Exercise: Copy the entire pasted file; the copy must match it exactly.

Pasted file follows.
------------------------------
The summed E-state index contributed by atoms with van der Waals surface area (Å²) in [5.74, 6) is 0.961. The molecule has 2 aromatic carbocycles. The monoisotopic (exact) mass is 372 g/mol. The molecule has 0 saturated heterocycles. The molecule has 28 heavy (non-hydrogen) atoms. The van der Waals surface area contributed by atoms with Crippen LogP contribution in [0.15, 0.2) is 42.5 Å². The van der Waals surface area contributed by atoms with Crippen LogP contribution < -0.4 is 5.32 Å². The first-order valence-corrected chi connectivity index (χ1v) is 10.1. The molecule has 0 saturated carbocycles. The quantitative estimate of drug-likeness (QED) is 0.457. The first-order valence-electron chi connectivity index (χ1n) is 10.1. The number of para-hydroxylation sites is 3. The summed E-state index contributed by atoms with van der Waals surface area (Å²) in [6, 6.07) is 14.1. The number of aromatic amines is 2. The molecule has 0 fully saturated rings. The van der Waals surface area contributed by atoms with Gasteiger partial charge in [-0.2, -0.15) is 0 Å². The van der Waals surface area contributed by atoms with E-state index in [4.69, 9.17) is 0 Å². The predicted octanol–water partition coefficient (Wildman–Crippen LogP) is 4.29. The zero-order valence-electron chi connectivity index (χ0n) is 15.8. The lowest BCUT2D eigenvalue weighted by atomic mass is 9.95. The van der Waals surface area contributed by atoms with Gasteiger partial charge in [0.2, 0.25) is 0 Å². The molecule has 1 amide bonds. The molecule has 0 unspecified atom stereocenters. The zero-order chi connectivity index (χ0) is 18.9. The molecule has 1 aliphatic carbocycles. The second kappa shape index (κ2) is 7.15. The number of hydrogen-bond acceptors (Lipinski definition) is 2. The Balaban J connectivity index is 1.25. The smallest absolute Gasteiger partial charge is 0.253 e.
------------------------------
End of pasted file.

The summed E-state index contributed by atoms with van der Waals surface area (Å²) in [5.74, 6) is 0.961. The molecule has 2 aromatic carbocycles. The monoisotopic (exact) mass is 372 g/mol. The molecule has 0 saturated heterocycles. The molecule has 28 heavy (non-hydrogen) atoms. The van der Waals surface area contributed by atoms with Crippen LogP contribution in [0.15, 0.2) is 42.5 Å². The van der Waals surface area contributed by atoms with Crippen LogP contribution < -0.4 is 5.32 Å². The first-order valence-corrected chi connectivity index (χ1v) is 10.1. The molecule has 0 saturated carbocycles. The quantitative estimate of drug-likeness (QED) is 0.457. The first-order valence-electron chi connectivity index (χ1n) is 10.1. The number of para-hydroxylation sites is 3. The summed E-state index contributed by atoms with van der Waals surface area (Å²) in [6, 6.07) is 14.1. The number of aromatic amines is 2. The molecule has 0 fully saturated rings. The van der Waals surface area contributed by atoms with Gasteiger partial charge in [-0.2, -0.15) is 0 Å². The van der Waals surface area contributed by atoms with E-state index in [4.69, 9.17) is 0 Å². The predicted octanol–water partition coefficient (Wildman–Crippen LogP) is 4.29. The zero-order valence-electron chi connectivity index (χ0n) is 15.8. The lowest BCUT2D eigenvalue weighted by atomic mass is 9.95. The van der Waals surface area contributed by atoms with Gasteiger partial charge in [0.2, 0.25) is 0 Å². The molecule has 1 amide bonds. The molecule has 0 unspecified atom stereocenters. The zero-order chi connectivity index (χ0) is 18.9. The molecule has 1 aliphatic carbocycles. The second kappa shape index (κ2) is 7.15. The number of hydrogen-bond acceptors (Lipinski definition) is 2. The Balaban J connectivity index is 1.25. The smallest absolute Gasteiger partial charge is 0.253 e.